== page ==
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This bar makes you feel like you arrived at an old tavern back in the mid 1700’s. The food was ok but the service was great. Don’t expect much from the place but they serve you with a smile. Don’t forget to have the local...More
We had exited the main Railway Station and had started to walk back to our Hotel, when we spotted a Tower close by, that appeared to be really old.
A closer inspection revealed that there was a bar inside. We entered and were immediately charmed...More
The Schreierstoren (Tower of Tears) is one of Amsterdam’s oldest
buildings. Unexpected Sights On a Canal Tour – a surviving fragment of
the medieval city wall. Schreierstoren, built as a defence tower in 1481, is
now a café. So just walk pass and not spend...More
It is near the main train station and a good spot to rest our tired feet after a morning of sightseeing.
We went there around 2pm and could get a seat easily, although the outside seats were all taken.
Had some bitten balls, toastie and...More
The Weeping Tower is one of the coolest buildings to enjoy a beer,housed in a unique and pleasing tower that was constructed in the 15th century as part of Amsterdams defensive walls.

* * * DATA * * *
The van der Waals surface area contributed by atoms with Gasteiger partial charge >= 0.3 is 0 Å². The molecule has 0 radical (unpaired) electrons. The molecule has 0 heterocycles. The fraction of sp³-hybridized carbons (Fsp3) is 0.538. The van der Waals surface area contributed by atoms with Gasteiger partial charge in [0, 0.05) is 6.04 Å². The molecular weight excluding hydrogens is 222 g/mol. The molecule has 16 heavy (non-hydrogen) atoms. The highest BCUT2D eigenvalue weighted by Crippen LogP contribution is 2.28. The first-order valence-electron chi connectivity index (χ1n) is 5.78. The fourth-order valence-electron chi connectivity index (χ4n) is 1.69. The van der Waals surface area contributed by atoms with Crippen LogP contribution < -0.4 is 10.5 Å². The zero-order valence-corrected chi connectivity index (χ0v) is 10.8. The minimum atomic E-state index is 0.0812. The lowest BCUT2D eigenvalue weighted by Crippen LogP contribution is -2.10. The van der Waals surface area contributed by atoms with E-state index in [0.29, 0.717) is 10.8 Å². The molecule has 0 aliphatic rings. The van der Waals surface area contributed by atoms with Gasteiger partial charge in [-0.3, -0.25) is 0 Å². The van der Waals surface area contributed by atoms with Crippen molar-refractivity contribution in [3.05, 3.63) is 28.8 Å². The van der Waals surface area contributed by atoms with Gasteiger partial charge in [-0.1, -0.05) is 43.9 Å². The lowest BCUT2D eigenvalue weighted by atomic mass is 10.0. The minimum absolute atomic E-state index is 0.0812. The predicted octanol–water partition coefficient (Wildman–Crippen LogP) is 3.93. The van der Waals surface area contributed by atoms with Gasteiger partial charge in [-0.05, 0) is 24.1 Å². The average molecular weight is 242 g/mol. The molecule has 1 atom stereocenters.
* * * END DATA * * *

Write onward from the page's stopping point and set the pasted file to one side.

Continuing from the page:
The interior is awesome,a nice pubby look to it with exposed brickwork,dark wood...More
Haven't been here in a long time and they really have opened up and improved the inside
Good beer and a decent menu though I have to say my toastie could have done with a bit more attention
Regardless I will be back as it...More
Last week I had a Christmas drink with the work. Company consisted of about 30 people. Had a separate room with private bar on the ground floor. With historical awareness a beautiful building at excellent location. Just opposite the central station. Drinks and snacks were...More
On the edge of Red light district this cosy, historical bar was found. According to the staff, the second oldest building in Amsterdam. A good option to drop in for a drink or a common lunch in a historical environment. In the summertime there is...More
To visit Amsterdam and not explore De Wallen (the Dutch name for this area) or to go only to gawk at its saucier aspects would mean missing the opportunity to view some of the city’s most picturesque canals, historic landmarks, and impeccably presented examples of traditional local architecture – not to mention Amsterdam’s own Chinatown, Europe’s largest Buddhist temple and more local treasures. Sure, there are some
less salubrious activities drawing the curious to this age-old part of time. Nevertheless, the Red Light District is still a very safe and incredibly fascinating area where at the turn of a corner you can be transported from the dingy glow of modern day neon red to a glorious 16th century Delft blue dreamscape.